The six-speed Aisin-sourced transmission pairs well with the engine offering smooth and decisive shifts that match the vehicles low-stress character. The suspension is supple for a ladder-frame vehicle and easily handles coarse roads while the steering is well weighted and accurate allowing you to place the vehicle without concern even on tight and congested city streets. Our launch drive was a brief stint around the Cape Town CBD and along the Sea Point/Camps Bay coast and the mu-X didn’t face significant issues to report. Instead it felt quite comfortable among the sea of expensive SUVs that line the roads in the area. We’re looking forward to loading this new model up to see how it performs over our standard testing procedure and are keen to see how it fairs over long distance driving too.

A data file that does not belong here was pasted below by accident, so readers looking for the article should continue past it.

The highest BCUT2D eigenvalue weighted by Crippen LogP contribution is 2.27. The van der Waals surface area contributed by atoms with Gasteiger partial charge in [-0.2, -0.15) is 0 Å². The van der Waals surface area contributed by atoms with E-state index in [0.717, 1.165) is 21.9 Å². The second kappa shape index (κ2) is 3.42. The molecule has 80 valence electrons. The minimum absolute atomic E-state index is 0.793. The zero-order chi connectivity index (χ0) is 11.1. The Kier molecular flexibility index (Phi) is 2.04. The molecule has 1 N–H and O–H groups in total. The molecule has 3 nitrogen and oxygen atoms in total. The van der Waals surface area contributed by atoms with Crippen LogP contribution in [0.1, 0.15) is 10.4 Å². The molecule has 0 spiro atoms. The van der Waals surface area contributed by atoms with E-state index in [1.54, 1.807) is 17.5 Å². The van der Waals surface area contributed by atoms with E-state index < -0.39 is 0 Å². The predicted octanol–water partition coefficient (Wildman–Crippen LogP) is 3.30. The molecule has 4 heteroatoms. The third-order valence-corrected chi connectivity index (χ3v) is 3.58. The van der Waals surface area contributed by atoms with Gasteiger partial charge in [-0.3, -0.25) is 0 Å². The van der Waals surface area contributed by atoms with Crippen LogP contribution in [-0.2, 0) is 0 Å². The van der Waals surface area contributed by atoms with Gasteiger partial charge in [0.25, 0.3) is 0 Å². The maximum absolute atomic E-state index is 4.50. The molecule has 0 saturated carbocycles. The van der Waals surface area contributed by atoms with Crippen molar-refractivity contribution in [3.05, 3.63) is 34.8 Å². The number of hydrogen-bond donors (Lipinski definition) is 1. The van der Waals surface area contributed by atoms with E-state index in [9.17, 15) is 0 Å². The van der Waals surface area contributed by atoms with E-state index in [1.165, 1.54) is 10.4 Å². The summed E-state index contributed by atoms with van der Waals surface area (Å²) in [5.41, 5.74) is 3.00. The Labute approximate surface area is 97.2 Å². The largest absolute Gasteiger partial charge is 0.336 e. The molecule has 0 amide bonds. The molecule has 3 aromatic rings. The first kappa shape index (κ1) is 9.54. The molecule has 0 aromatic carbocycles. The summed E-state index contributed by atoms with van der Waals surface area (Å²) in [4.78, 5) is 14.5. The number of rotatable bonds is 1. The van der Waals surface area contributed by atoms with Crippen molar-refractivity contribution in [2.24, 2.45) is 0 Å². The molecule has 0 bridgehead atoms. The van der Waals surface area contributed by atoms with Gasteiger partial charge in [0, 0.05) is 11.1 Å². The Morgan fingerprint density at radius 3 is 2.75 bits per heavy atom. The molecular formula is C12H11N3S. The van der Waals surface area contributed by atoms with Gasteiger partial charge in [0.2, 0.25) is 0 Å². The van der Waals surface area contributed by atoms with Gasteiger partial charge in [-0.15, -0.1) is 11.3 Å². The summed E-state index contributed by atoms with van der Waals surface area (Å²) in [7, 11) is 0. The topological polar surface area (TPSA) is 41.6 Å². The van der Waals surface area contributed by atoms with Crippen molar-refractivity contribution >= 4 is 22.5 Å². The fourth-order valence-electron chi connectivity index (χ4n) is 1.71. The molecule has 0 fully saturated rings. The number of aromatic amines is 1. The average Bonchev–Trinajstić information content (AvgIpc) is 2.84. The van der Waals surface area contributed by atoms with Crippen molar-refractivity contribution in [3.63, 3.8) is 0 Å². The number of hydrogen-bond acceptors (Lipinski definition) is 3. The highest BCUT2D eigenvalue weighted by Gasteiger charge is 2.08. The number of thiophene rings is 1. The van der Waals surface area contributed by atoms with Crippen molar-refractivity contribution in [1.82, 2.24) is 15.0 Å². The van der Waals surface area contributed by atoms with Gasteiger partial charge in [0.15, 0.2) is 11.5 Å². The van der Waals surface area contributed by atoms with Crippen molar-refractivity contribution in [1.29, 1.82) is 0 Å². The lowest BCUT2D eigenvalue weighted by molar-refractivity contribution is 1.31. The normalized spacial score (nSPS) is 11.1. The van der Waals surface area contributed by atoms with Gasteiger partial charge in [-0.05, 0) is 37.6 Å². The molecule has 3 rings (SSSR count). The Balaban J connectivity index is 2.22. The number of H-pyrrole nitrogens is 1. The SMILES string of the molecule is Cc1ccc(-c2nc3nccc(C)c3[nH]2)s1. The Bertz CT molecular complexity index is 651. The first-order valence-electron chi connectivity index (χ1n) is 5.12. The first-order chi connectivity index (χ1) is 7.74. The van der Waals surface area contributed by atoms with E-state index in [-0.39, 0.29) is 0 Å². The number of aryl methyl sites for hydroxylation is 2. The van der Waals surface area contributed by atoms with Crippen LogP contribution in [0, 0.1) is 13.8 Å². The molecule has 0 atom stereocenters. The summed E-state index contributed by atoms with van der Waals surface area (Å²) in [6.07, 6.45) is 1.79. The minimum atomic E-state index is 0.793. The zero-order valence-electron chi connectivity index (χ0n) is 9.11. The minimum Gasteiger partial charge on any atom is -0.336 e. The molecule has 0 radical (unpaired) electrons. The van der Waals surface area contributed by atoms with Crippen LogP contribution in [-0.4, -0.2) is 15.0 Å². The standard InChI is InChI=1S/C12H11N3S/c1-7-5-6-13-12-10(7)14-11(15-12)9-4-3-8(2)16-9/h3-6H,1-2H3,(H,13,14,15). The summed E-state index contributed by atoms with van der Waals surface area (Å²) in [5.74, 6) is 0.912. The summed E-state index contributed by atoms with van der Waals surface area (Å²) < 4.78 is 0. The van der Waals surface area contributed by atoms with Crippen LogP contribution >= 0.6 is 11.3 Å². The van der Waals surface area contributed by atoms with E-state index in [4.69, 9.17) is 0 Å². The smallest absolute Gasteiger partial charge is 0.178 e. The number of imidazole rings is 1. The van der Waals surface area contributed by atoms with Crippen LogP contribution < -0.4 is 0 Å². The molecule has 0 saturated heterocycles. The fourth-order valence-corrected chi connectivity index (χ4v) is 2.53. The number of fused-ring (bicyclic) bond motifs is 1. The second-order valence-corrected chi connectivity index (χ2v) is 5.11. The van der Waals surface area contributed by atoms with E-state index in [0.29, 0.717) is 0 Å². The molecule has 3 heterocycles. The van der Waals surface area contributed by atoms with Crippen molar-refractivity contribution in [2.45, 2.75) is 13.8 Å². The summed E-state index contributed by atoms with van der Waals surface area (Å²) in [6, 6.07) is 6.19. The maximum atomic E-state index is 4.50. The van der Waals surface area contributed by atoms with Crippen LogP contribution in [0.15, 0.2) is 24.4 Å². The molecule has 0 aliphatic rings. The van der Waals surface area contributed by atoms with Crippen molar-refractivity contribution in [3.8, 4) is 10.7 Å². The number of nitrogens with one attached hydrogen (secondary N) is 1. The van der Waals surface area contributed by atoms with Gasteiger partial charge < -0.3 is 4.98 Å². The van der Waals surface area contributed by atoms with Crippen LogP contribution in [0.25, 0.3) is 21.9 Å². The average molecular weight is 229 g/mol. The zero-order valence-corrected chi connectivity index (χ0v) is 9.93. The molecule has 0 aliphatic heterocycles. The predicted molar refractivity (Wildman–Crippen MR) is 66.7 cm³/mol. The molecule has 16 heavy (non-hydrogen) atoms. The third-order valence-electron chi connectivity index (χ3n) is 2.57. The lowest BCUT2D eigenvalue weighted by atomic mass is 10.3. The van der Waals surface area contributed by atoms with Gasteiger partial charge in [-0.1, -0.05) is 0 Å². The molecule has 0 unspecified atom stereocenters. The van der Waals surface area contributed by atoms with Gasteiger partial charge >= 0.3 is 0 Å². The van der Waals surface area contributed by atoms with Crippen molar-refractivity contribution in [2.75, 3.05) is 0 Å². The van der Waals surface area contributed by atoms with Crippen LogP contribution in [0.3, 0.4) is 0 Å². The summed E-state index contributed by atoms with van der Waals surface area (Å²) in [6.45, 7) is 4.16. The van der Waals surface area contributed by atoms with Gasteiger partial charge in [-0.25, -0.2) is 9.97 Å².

Isuzu vehicles, including the mu-X, are known for their affordability when it comes to maintenance and servicing. Additionally, the Japanese brands reputation for durability often translates into good resale value, making the mu-X a reasonable long-term purchase and this should remain true for the well-rounded 1,9 LS. It caters to a specific audience seeking a spacious, well-built, efficient, and dependable SUV. It’s an attractive choice for South African consumers who prioritise functionality and longevity over luxury and cutting-edge technology seen in more expensive alternatives. This 1,9 LS makes a compelling case for itself costing R92 000 less than the equivalent-spec 3,0 LS and is well positioned to rival the popular 110 kW 2,4 GD-6 Toyota Fortuner automatic. With its longer warranty and 15 000 km service intervals (a testament to Isuzu’s confidence in the mu-X’s reliability) over the 10 000 km for the Toyota it means mu-X owners will spend less time on dealer visits. Stay tuned for our instrumented road-test to follow in an issue soon.